Shoreward swimming boosts modeled nearshore larval supply and pelagic connectivity in a coastal upwelling region
Published Web Locationhttps://doi.org/10.1016/j.jmarsys.2018.07.004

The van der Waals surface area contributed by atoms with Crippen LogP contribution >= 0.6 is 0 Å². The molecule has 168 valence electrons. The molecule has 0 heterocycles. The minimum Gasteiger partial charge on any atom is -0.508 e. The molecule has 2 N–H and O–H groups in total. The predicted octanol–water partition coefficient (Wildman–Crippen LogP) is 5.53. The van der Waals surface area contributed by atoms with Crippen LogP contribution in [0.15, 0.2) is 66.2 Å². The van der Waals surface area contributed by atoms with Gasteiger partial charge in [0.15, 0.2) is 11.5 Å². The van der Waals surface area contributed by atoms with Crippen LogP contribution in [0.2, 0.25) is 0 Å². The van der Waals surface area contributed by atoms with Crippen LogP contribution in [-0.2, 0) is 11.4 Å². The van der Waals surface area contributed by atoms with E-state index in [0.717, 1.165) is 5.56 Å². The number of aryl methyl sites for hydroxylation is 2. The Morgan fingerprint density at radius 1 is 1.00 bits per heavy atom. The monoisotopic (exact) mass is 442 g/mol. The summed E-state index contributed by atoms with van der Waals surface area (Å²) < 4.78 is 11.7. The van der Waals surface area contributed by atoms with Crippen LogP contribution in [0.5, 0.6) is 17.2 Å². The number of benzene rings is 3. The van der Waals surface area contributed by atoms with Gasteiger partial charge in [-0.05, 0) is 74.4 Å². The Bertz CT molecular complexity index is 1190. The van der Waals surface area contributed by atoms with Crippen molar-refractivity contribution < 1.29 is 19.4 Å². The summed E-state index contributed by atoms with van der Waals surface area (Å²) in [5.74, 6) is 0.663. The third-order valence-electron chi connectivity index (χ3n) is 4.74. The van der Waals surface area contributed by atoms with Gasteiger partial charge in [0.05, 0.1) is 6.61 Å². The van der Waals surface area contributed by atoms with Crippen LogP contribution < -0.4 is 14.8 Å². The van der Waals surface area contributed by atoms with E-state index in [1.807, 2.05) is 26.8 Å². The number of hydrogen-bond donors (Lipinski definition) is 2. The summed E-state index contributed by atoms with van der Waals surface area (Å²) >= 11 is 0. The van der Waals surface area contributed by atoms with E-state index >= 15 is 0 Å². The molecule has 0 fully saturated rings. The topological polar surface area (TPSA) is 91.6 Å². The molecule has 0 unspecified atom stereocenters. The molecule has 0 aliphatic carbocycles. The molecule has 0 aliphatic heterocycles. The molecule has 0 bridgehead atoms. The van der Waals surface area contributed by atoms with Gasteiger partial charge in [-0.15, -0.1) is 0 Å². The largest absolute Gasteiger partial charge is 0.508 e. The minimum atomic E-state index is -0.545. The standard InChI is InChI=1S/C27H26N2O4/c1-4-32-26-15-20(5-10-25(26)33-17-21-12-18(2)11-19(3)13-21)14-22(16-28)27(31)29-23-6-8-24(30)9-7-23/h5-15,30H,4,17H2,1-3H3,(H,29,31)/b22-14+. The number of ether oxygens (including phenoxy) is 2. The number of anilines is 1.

Larval transport by marine organisms is regulated by a combination of vertical swimming behavior and seasonal reproductive timing, but recent studies suggest horizontal swimming behaviors may also be important. Larvae in highly productive coastal upwelling regions are especially vulnerable to offshore transport and must employ effective dispersal “strategies” to return onshore to suitable settlement sites. Using a primitive-equation numerical model, we investigate how horizontal swimming affects nearshore larval supply and potential settlement and connectivity during climatological spring and summer in central California, a region of persistent coastal upwelling within the California Current System. The addition of shoreward swimming with speeds of 1–7 cm s−1 increases nearshore larval supply by a factor of 1.4–13, depending on the speed, timing of its onset, and the vertical swimming behavior of the larvae, which included both diel and ontogenetic vertical migrations. Nearshore larval supply increases approximately linearly with swimming speed integrated over the pelagic larval duration. While pelagic connectivity increases with shoreward swimming for all vertical behaviors investigated, spatial patterns of connectivity, when standardized by nearshore larval supply, are similar with and without horizontal behavior. Onshore swimming broadens the alongshore extent of areas that can act as effective source regions in central California, increasing potential dispersal distances 11–26%. A related statistic, the reverse pelagic connectivity, reveals Monterey Bay and the Gulf of the Farallones as important source regions that should be considered when adaptively managing California's network of marine protected areas.